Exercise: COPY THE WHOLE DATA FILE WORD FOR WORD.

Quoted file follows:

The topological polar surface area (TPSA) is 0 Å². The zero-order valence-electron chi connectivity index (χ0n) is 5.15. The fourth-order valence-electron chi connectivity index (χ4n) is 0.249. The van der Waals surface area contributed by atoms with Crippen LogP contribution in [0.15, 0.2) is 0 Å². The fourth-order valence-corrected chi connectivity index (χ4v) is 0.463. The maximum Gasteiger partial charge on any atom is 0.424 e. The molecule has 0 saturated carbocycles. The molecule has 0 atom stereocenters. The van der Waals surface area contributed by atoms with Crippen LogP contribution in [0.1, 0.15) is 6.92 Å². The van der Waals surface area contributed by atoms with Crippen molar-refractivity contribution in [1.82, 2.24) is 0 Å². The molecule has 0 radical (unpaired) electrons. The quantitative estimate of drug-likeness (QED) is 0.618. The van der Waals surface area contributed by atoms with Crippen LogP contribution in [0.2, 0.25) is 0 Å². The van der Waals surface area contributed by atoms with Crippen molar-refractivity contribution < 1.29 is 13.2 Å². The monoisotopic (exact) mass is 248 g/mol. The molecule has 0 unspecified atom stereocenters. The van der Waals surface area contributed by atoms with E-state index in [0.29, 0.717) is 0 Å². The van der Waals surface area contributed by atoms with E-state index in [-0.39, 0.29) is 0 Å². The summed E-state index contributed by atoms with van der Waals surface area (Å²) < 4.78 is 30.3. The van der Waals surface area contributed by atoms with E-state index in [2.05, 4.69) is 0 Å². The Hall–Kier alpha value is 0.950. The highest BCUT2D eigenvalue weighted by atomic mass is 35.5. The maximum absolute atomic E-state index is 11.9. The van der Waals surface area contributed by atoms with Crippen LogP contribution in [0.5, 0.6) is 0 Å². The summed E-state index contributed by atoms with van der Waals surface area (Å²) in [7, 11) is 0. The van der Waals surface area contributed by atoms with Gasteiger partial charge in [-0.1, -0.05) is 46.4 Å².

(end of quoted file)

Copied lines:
The topological polar surface area (TPSA) is 0 Å². The zero-order valence-electron chi connectivity index (χ0n) is 5.15. The fourth-order valence-electron chi connectivity index (χ4n) is 0.249. The van der Waals surface area contributed by atoms with Crippen LogP contribution in [0.15, 0.2) is 0 Å². The fourth-order valence-corrected chi connectivity index (χ4v) is 0.463. The maximum Gasteiger partial charge on any atom is 0.424 e. The molecule has 0 saturated carbocycles. The molecule has 0 atom stereocenters. The van der Waals surface area contributed by atoms with Crippen LogP contribution in [0.1, 0.15) is 6.92 Å². The van der Waals surface area contributed by atoms with Crippen molar-refractivity contribution in [1.82, 2.24) is 0 Å². The molecule has 0 radical (unpaired) electrons. The quantitative estimate of drug-likeness (QED) is 0.618. The van der Waals surface area contributed by atoms with Crippen LogP contribution in [0.2, 0.25) is 0 Å². The van der Waals surface area contributed by atoms with Crippen molar-refractivity contribution < 1.29 is 13.2 Å². The monoisotopic (exact) mass is 248 g/mol. The molecule has 0 unspecified atom stereocenters. The van der Waals surface area contributed by atoms with E-state index in [0.29, 0.717) is 0 Å². The van der Waals surface area contributed by atoms with E-state index in [-0.39, 0.29) is 0 Å². The summed E-state index contributed by atoms with van der Waals surface area (Å²) < 4.78 is 30.3. The van der Waals surface area contributed by atoms with E-state index in [2.05, 4.69) is 0 Å². The Hall–Kier alpha value is 0.950. The highest BCUT2D eigenvalue weighted by atomic mass is 35.5. The maximum absolute atomic E-state index is 11.9. The van der Waals surface area contributed by atoms with Crippen LogP contribution in [0.5, 0.6) is 0 Å². The summed E-state index contributed by atoms with van der Waals surface area (Å²) in [7, 11) is 0. The van der Waals surface area contributed by atoms with Gasteiger partial charge in [-0.1, -0.05) is 46.4 Å².